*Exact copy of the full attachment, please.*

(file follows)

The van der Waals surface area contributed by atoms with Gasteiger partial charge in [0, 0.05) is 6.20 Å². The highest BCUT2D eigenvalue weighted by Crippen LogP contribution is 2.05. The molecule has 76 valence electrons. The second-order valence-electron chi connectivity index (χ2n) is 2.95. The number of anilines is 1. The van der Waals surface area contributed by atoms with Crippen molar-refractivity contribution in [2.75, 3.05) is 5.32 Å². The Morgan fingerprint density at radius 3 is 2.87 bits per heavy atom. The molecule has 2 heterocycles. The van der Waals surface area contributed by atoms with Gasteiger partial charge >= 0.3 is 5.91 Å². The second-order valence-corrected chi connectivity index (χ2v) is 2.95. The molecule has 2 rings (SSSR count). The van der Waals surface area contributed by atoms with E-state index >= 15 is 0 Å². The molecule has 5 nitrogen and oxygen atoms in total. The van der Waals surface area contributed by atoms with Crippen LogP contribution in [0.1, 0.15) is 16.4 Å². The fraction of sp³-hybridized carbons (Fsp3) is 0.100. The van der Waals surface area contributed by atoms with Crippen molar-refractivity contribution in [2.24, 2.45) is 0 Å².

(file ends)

The van der Waals surface area contributed by atoms with Gasteiger partial charge in [0, 0.05) is 6.20 Å². The highest BCUT2D eigenvalue weighted by Crippen LogP contribution is 2.05. The molecule has 76 valence electrons. The second-order valence-electron chi connectivity index (χ2n) is 2.95. The number of anilines is 1. The van der Waals surface area contributed by atoms with Crippen molar-refractivity contribution in [2.75, 3.05) is 5.32 Å². The Morgan fingerprint density at radius 3 is 2.87 bits per heavy atom. The molecule has 2 heterocycles. The van der Waals surface area contributed by atoms with Gasteiger partial charge >= 0.3 is 5.91 Å². The second-order valence-corrected chi connectivity index (χ2v) is 2.95. The molecule has 2 rings (SSSR count). The van der Waals surface area contributed by atoms with E-state index >= 15 is 0 Å². The molecule has 5 nitrogen and oxygen atoms in total. The van der Waals surface area contributed by atoms with Crippen LogP contribution in [0.1, 0.15) is 16.4 Å². The fraction of sp³-hybridized carbons (Fsp3) is 0.100. The van der Waals surface area contributed by atoms with Crippen molar-refractivity contribution in [2.24, 2.45) is 0 Å².